Manufacturing News

Saab's bet on EVs, China faces long odds

A year out of bankruptcy and with just two cars a day rolling off its production line, Saab is betting on an as-yet unbuilt electric version of a decade-old car to bring the iconic Swedish marque back from the dead.

Saab's new owner, National Electric Vehicle Sweden, is targeting its home market of China, where the government is promoting clean automotive technology with up to 100 billion yuan ($16 billion) in vehicle subsidies, r&d and infrastructure spending, according to research firm Frost & Sullivan.

However, the battery version of Saab's 9-3 will be up against the likes of BMW AG, Volkswagen AG and Ford Motor Co. in one of the most competitive industries in the world.

Even die-hard fans are skeptical. The 9-3 is "already out of date" from a new buyer's point of view, Chih Hao Yeh, who runs Saab Club Taiwan, said by email. As for the electric version, "will it offer the pure driving pleasure regular Saabs do?" he asked.

For NEVS President Matthias Bergman, only bold action will resurrect a more than 60-year-old brand, which pioneered such innovations as side-impact protection, heated seats and headlight washers, but which was hurt by high labor costs and lost its quirky image under General Motors' ownership.

And he thinks the timing is right. "We are nearing a tipping point," he told Reuters, predicting the market for electric vehicles will turn up sharply around 2015. "The big volumes will be in China."

Saab also has a few aces up its sleeve, such as its state-of-the-art plant in Trollhattan, south Sweden, courtesy of GM's $4 billion investment. It will also have cheap batteries supplied by NEVS' sister company Beijing National Battery Technology, as well as political connections.

The city of Qingdao paid $305 million (1.8 billion yuan) for a 22 percent stake in NEVS earlier this year and has ordered a fleet of 200 EVs for delivery next year.

Analysts think sales of EV fleets to local governments in China are a huge opportunity, as they own hundreds of thousands of vehicles and are under pressure to cut air pollution. Qingdao, in eastern China's Shandong province, has a population of 9 million -- the same as the whole of Sweden -- and NEVS CEO Kai Johan Jiang believes demand for EVs in China will quickly outstrip supply.

"Electric cars will be a scarce commodity in China," he said as the first Saab, a conventionally powered black 9-3 sedan rolled off the line in Trollhattan, Saab's home since the late 1940s.

Beijing is launching a program to put 5 million electric cars and plug-in hybrid vehicles on the road by 2020. In September, it renewed subsidies for EVs and plug-ins worth up to 60,000 yuan for an all-electric car and up to 35,000 yuan on a plug-in hybrid.

The challenge for Saab is immense, however. Manufacturing in Sweden will make cars expensive, at least until a plant in China comes on line, while NEVS lacks the financial muscle of rivals.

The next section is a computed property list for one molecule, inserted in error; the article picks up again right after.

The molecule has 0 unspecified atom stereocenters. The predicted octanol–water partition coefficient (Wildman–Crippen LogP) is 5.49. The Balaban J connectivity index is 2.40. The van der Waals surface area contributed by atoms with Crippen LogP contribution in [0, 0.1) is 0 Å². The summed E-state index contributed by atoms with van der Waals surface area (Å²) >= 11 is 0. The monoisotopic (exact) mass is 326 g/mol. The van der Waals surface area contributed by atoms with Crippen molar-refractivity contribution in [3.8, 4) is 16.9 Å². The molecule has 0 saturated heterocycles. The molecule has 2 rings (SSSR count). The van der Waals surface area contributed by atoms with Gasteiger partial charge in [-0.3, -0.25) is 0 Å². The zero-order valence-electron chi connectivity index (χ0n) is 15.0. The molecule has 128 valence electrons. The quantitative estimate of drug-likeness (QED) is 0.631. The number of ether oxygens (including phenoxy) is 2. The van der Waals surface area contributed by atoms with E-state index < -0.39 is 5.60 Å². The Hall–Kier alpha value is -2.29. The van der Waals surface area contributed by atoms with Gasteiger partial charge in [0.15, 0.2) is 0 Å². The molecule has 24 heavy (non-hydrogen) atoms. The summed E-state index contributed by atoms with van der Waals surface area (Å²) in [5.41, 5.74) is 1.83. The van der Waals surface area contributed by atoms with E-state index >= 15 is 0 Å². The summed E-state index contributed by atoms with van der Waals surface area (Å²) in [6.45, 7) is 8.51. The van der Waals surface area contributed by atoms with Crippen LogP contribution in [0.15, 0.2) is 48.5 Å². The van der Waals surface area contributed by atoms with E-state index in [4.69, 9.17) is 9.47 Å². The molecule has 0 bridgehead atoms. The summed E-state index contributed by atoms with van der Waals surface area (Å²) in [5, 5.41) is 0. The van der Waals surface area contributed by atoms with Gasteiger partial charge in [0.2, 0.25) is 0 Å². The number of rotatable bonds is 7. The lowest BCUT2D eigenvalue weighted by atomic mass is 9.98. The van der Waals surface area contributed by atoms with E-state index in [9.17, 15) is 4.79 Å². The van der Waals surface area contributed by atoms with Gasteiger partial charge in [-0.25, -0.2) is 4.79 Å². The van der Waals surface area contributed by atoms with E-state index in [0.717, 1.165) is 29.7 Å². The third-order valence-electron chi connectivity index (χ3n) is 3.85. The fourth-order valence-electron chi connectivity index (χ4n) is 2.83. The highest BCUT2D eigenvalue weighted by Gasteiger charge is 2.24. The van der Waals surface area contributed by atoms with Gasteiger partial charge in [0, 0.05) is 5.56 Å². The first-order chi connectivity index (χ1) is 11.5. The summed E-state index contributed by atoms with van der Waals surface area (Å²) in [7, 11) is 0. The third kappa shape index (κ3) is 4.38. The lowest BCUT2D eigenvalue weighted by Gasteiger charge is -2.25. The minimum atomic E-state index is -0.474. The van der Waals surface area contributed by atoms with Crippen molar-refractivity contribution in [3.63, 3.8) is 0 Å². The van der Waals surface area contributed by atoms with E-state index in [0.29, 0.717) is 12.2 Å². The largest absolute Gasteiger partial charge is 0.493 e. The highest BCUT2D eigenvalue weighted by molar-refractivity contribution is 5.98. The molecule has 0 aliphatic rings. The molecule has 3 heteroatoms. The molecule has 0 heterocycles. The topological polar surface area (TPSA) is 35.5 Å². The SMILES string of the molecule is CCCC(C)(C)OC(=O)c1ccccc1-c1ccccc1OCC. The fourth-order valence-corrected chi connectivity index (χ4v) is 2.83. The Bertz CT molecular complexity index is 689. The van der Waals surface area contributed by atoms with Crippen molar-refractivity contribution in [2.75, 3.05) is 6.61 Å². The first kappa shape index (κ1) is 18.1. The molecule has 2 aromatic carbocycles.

Saab has yet to build more than prototype EVs and a handful of gasoline-fueled cars, and its hopes rest on a car designed a decade ago which never sold in profitable volumes.

"Just bolting an EV drive-train onto an old Saab 9-3 is not going to create a compelling product," said Diarmuid O'Connell, vice president of Business Development at Tesla, which expects to deliver more than 20,000 of its Model S all-electric sports sedans this year. "I will believe it when I see it."

Few doubt electric cars have potential given global warming, high oil prices and dwindling reserves of fossil fuels. But only 120,000 EVs were sold worldwide last year, and many firms have failed as hoped-for profits didn't materialize.

Saab was profitable for only one year after GM took over full ownership in 2000, and then ran up debts of $2 billion in three years under Dutch firm Spyker before going bankrupt.

Saab plans to launch EV production in 2014. Bergman would not say how quickly Saab hoped for a profit, but he stressed it would pare costs to the bone.

Staffing levels of around 600 are well below the 3,500 under GM, and its cheap, Chinese-made batteries will be at least as competitive on range as rivals, he said, without giving details.

While acknowledging the challenges, Bergman predicted demand would grow at a similar pace to Saab's ability to meet it. Trollhattan has a capacity to produce 190,000 cars a year, and NEVS has plans for a second facility in China.

"We are not going to sit on the sidelines until the electric car market starts to be attractive, we are going to take an active role in ensuring that the technology shift actually happens," Bergman said.

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